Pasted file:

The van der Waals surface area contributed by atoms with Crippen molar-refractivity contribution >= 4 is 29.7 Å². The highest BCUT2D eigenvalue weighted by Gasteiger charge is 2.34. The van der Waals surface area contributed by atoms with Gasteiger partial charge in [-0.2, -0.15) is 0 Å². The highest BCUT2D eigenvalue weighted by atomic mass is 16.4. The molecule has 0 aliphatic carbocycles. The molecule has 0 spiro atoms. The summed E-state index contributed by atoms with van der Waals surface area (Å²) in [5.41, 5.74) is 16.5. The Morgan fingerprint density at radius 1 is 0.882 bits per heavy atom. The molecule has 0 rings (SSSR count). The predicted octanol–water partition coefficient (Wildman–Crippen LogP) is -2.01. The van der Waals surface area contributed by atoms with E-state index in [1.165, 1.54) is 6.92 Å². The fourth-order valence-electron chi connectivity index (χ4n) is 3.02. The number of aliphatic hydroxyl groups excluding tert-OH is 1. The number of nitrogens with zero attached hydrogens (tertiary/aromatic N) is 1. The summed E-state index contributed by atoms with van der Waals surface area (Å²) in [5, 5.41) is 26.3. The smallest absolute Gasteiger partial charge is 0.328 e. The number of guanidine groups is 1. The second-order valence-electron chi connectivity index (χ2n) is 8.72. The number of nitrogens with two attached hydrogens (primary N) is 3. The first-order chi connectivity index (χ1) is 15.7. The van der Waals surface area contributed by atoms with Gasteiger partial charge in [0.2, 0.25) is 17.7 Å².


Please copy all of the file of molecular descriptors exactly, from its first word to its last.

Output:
The van der Waals surface area contributed by atoms with Crippen molar-refractivity contribution >= 4 is 29.7 Å². The highest BCUT2D eigenvalue weighted by Gasteiger charge is 2.34. The van der Waals surface area contributed by atoms with Gasteiger partial charge in [-0.2, -0.15) is 0 Å². The highest BCUT2D eigenvalue weighted by atomic mass is 16.4. The molecule has 0 aliphatic carbocycles. The molecule has 0 spiro atoms. The summed E-state index contributed by atoms with van der Waals surface area (Å²) in [5.41, 5.74) is 16.5. The Morgan fingerprint density at radius 1 is 0.882 bits per heavy atom. The molecule has 0 rings (SSSR count). The predicted octanol–water partition coefficient (Wildman–Crippen LogP) is -2.01. The van der Waals surface area contributed by atoms with E-state index in [1.165, 1.54) is 6.92 Å². The fourth-order valence-electron chi connectivity index (χ4n) is 3.02. The number of aliphatic hydroxyl groups excluding tert-OH is 1. The number of nitrogens with zero attached hydrogens (tertiary/aromatic N) is 1. The summed E-state index contributed by atoms with van der Waals surface area (Å²) in [5, 5.41) is 26.3. The smallest absolute Gasteiger partial charge is 0.328 e. The number of guanidine groups is 1. The second-order valence-electron chi connectivity index (χ2n) is 8.72. The number of nitrogens with two attached hydrogens (primary N) is 3. The first-order chi connectivity index (χ1) is 15.7. The van der Waals surface area contributed by atoms with Gasteiger partial charge in [0.2, 0.25) is 17.7 Å².